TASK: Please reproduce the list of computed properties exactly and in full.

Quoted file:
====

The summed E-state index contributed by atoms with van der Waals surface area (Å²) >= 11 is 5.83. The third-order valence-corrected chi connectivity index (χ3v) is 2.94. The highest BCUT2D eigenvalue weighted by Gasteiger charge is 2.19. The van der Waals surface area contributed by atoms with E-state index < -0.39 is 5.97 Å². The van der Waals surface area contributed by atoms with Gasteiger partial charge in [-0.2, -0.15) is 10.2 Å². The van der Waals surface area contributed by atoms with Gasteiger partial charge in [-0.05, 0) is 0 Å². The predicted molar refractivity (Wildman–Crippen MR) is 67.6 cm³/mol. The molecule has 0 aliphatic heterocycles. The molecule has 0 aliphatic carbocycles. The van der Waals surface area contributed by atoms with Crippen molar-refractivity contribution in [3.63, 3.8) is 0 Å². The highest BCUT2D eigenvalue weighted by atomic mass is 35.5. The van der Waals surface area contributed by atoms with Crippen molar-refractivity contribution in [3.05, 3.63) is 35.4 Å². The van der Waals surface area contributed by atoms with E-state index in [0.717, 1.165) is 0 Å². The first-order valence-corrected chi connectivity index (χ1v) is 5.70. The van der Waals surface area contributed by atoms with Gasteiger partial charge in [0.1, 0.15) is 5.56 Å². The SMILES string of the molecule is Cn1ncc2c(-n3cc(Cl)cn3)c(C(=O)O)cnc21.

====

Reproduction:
The summed E-state index contributed by atoms with van der Waals surface area (Å²) >= 11 is 5.83. The third-order valence-corrected chi connectivity index (χ3v) is 2.94. The highest BCUT2D eigenvalue weighted by Gasteiger charge is 2.19. The van der Waals surface area contributed by atoms with E-state index < -0.39 is 5.97 Å². The van der Waals surface area contributed by atoms with Gasteiger partial charge in [-0.2, -0.15) is 10.2 Å². The van der Waals surface area contributed by atoms with Gasteiger partial charge in [-0.05, 0) is 0 Å². The predicted molar refractivity (Wildman–Crippen MR) is 67.6 cm³/mol. The molecule has 0 aliphatic heterocycles. The molecule has 0 aliphatic carbocycles. The van der Waals surface area contributed by atoms with Crippen molar-refractivity contribution in [3.63, 3.8) is 0 Å². The highest BCUT2D eigenvalue weighted by atomic mass is 35.5. The van der Waals surface area contributed by atoms with Crippen molar-refractivity contribution in [3.05, 3.63) is 35.4 Å². The van der Waals surface area contributed by atoms with E-state index in [0.717, 1.165) is 0 Å². The first-order valence-corrected chi connectivity index (χ1v) is 5.70. The van der Waals surface area contributed by atoms with Gasteiger partial charge in [0.1, 0.15) is 5.56 Å². The SMILES string of the molecule is Cn1ncc2c(-n3cc(Cl)cn3)c(C(=O)O)cnc21.